Fuelled by the desire to tell their life story for reasons including self-help, to help others learn from their life lessons, or to pass on a record of their life to younger family members, aspiring authors would like to write their autobiography more than any other genre of book.
One in five of those planning to write a book would like to pen their own life story (21 per cent), more than twice the number of any other non-fiction genre and considerably more than any genre of fiction.
Whilst the genre is most popular amongst more experienced would-be authors, with 27 per cent of those aged 55 or over hoping to write one compared to 22 per cent of those aged 35 to 54 and just 14 per cent of those in the 18-34 age group, their reasons for doing so differ significantly between generations.
Life after death, life lessons and self-help: reasons for writing autobiographies
Over half (52 per cent) of would-be autobiographers said they believed their life would make an interesting story to tell. However, this rises to 62 per cent of those planning to commit their life story to paper in the 18-34 age group compared to just 45 per cent of those aged 55 or over. The younger age group may have been inspired by the increase in commercial autobiographies by young sporting stars and musicians.
Possibly influenced by high levels of followers on social media platforms like Instagram and Snapchat, the younger age group are also far more likely to believe their own life is more interesting than that of most people who publish autobiographies, with 21 per cent of them holding this view compared to just nine per cent of those aged 55 or over.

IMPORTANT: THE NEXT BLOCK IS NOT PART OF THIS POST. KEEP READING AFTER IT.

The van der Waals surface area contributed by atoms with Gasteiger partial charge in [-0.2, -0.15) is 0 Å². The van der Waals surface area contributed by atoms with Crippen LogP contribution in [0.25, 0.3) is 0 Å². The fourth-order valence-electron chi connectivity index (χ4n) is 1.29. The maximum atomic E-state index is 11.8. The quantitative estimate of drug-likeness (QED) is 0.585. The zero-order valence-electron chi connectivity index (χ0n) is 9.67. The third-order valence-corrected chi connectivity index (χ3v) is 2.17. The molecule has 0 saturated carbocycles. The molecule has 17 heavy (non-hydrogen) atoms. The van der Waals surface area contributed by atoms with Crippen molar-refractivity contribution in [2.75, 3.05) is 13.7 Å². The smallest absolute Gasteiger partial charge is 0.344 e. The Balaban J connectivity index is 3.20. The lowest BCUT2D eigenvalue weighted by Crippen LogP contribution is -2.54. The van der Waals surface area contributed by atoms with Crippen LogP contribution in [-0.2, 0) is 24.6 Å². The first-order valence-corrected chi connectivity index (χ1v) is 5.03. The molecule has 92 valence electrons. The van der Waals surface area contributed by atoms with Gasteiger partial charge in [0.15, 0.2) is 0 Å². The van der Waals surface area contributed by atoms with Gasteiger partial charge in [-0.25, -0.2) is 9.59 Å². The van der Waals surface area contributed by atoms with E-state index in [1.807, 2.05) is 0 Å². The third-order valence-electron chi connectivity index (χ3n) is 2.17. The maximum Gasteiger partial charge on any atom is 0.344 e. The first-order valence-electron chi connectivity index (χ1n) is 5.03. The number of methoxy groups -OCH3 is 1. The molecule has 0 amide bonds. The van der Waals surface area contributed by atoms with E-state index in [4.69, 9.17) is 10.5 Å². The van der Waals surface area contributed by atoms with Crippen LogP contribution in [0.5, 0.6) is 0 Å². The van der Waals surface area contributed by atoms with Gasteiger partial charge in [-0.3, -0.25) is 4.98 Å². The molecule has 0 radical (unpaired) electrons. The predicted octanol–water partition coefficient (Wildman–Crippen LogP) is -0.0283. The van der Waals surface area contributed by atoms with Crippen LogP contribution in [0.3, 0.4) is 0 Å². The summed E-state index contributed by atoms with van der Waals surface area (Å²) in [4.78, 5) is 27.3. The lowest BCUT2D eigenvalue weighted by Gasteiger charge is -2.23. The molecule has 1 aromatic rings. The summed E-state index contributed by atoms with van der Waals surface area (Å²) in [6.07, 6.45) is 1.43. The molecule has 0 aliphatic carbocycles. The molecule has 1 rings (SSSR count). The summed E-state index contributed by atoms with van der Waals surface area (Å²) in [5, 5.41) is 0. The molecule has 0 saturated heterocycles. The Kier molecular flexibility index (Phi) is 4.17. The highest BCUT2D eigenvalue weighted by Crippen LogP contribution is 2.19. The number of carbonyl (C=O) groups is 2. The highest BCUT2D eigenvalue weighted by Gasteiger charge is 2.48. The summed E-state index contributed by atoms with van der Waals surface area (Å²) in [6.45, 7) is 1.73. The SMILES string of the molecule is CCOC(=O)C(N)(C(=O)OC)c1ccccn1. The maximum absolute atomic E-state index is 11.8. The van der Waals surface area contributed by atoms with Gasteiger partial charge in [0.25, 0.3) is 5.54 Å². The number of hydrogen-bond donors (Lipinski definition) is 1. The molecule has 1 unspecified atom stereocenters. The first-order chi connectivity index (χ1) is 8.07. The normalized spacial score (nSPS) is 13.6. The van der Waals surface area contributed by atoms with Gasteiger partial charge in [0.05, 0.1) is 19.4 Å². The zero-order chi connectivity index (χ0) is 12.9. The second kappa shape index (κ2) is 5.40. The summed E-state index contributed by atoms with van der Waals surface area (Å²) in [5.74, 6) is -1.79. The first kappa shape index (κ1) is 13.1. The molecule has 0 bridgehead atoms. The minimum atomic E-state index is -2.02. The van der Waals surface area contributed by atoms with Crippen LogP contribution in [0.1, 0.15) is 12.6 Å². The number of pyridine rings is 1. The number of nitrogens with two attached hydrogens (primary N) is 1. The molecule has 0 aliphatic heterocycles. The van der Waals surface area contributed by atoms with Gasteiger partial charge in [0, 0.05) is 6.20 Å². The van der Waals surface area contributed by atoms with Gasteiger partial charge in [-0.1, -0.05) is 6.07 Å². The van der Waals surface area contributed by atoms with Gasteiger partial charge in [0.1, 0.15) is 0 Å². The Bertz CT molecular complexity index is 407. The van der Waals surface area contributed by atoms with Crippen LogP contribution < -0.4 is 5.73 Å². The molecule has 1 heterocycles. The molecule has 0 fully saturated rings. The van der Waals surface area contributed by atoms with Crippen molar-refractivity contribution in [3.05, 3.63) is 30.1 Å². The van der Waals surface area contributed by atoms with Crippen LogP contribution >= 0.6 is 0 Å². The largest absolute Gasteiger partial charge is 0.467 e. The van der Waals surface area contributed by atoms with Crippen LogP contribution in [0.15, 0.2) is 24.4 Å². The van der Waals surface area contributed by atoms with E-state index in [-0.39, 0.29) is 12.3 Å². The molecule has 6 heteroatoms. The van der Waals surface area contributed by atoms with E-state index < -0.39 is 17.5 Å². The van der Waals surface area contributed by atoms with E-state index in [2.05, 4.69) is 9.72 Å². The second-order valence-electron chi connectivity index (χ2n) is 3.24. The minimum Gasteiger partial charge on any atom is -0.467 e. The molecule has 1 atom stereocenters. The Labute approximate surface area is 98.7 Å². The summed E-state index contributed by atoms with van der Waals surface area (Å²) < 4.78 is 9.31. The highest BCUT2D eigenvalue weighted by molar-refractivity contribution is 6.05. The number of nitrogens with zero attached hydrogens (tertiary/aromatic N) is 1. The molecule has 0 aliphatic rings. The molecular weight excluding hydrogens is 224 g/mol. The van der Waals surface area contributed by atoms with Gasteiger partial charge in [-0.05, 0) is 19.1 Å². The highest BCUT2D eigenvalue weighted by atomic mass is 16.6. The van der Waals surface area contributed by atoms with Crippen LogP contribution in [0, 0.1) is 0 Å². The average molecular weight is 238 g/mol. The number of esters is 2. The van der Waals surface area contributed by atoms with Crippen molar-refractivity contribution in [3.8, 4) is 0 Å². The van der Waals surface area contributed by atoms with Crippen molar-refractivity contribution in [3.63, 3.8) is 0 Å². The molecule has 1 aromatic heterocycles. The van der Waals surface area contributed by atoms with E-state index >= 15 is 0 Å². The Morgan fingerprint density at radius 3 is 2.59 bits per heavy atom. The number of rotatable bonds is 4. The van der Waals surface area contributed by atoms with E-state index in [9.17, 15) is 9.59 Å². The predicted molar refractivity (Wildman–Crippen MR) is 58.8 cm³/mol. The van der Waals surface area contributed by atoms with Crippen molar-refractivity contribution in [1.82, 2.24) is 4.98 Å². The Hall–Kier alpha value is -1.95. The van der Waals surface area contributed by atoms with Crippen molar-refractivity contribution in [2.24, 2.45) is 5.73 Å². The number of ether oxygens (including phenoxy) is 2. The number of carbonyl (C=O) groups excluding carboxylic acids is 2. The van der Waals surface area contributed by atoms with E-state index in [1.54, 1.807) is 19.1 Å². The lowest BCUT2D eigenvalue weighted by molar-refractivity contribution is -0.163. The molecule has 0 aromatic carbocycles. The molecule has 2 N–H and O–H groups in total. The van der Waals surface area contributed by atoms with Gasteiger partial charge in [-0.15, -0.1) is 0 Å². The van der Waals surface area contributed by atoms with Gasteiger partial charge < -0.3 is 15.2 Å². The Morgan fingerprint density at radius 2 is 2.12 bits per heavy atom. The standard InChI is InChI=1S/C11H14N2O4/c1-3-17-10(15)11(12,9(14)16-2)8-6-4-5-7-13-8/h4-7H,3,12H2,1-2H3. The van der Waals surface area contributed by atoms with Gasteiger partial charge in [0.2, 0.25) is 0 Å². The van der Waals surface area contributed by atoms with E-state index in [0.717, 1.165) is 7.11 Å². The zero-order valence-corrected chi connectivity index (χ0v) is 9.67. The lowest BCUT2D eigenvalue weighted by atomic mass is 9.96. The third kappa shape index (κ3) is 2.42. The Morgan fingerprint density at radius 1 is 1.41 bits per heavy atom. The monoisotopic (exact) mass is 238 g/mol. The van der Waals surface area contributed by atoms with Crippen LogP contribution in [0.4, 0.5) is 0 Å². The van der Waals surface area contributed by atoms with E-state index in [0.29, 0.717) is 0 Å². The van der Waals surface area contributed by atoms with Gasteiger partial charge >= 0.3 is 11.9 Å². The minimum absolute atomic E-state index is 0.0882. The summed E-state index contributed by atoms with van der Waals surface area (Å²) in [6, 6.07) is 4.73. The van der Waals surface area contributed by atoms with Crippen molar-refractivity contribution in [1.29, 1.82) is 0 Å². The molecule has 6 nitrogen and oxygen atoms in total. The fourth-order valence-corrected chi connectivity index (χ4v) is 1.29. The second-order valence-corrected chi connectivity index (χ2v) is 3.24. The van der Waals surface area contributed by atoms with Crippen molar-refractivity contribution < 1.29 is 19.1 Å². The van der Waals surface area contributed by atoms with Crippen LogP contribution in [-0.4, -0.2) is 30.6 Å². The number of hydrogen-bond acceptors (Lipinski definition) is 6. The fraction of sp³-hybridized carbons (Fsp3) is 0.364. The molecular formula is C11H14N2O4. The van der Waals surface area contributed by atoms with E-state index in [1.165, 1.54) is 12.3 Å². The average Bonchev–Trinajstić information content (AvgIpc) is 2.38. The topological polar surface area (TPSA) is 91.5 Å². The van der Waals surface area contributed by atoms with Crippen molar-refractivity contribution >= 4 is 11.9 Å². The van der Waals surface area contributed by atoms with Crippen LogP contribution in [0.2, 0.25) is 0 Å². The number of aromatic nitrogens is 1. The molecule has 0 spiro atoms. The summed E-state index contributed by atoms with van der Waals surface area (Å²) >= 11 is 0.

One in three prospective autobiographers (30 per cent) felt their work could help readers benefit from their life lessons (30 per cent). Perhaps unexpectedly given their relative lack of life experience, the younger age group was more likely to be motivated by this sentiment, with 33 per cent of them expressing it compared to just 23 per cent of those aged 55 or over.
The older age group is more motivated by leaving something behind for other family members, with over half of them (55 per cent) wanting to have a written record of their life for their children or grandchildren compared to just 39 per cent of 18-34 year olds with this motivation.
For many hopeful autobiographers, writing their life story would be self-help, with almost a third (32 per cent) of those planning to write their memoirs doing so for their own wellbeing. There may be some merit in this reasoning as some psychologists encourage patients to view the events in their life as stories in narrative therapy2, a form of counselling which aims to separate individuals from their problems and externalise their issues.
Jon Watt of Type & Tell commented: “In our social media age, we already share large parts of our lives through photos and videos, so the leap to autobiographical writing is not a great one. We are working with writers who want to tell their life stories for a wide variety of reasons. Some want to entertain, other to inform; some are writing very personal memoirs for family and generations to come, others see their story appealing to a global audience. Publishing has changed and it is now possible for us to meet all these authors’ ambitions. The rise of accessible self-publishing platforms has given people the ability to cost-effectively create, publish and print books themselves, and if they want to, sell them around the world.
“For every fascinating and unforgettable autobiography from household names like Nelson Mandela or Barack Obama, there are numerous books recounting everyday stories of hardship, humour, adversity or triumph which fly under the radar but have just as deep an impact on their readers.”